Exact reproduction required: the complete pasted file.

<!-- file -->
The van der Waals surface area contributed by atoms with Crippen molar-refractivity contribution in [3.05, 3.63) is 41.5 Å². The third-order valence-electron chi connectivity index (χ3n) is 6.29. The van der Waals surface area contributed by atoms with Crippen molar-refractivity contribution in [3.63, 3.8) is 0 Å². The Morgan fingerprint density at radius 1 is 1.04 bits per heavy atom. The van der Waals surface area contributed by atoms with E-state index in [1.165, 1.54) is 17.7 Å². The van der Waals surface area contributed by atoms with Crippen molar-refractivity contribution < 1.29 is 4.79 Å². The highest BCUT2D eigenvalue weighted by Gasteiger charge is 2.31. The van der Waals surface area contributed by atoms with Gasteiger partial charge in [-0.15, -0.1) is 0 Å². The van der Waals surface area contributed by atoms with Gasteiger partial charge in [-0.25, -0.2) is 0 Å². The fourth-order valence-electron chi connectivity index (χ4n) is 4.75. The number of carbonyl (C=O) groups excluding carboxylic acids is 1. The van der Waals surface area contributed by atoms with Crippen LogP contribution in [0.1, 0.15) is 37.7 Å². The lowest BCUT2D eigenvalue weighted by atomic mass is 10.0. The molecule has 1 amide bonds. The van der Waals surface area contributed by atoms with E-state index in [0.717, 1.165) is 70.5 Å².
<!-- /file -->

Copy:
The van der Waals surface area contributed by atoms with Crippen molar-refractivity contribution in [3.05, 3.63) is 41.5 Å². The third-order valence-electron chi connectivity index (χ3n) is 6.29. The van der Waals surface area contributed by atoms with Crippen molar-refractivity contribution in [3.63, 3.8) is 0 Å². The Morgan fingerprint density at radius 1 is 1.04 bits per heavy atom. The van der Waals surface area contributed by atoms with E-state index in [1.165, 1.54) is 17.7 Å². The van der Waals surface area contributed by atoms with Crippen molar-refractivity contribution < 1.29 is 4.79 Å². The highest BCUT2D eigenvalue weighted by Gasteiger charge is 2.31. The van der Waals surface area contributed by atoms with Gasteiger partial charge in [-0.15, -0.1) is 0 Å². The van der Waals surface area contributed by atoms with Gasteiger partial charge in [-0.25, -0.2) is 0 Å². The fourth-order valence-electron chi connectivity index (χ4n) is 4.75. The number of carbonyl (C=O) groups excluding carboxylic acids is 1. The van der Waals surface area contributed by atoms with Crippen LogP contribution in [0.1, 0.15) is 37.7 Å². The lowest BCUT2D eigenvalue weighted by atomic mass is 10.0. The molecule has 1 amide bonds. The van der Waals surface area contributed by atoms with E-state index in [0.717, 1.165) is 70.5 Å².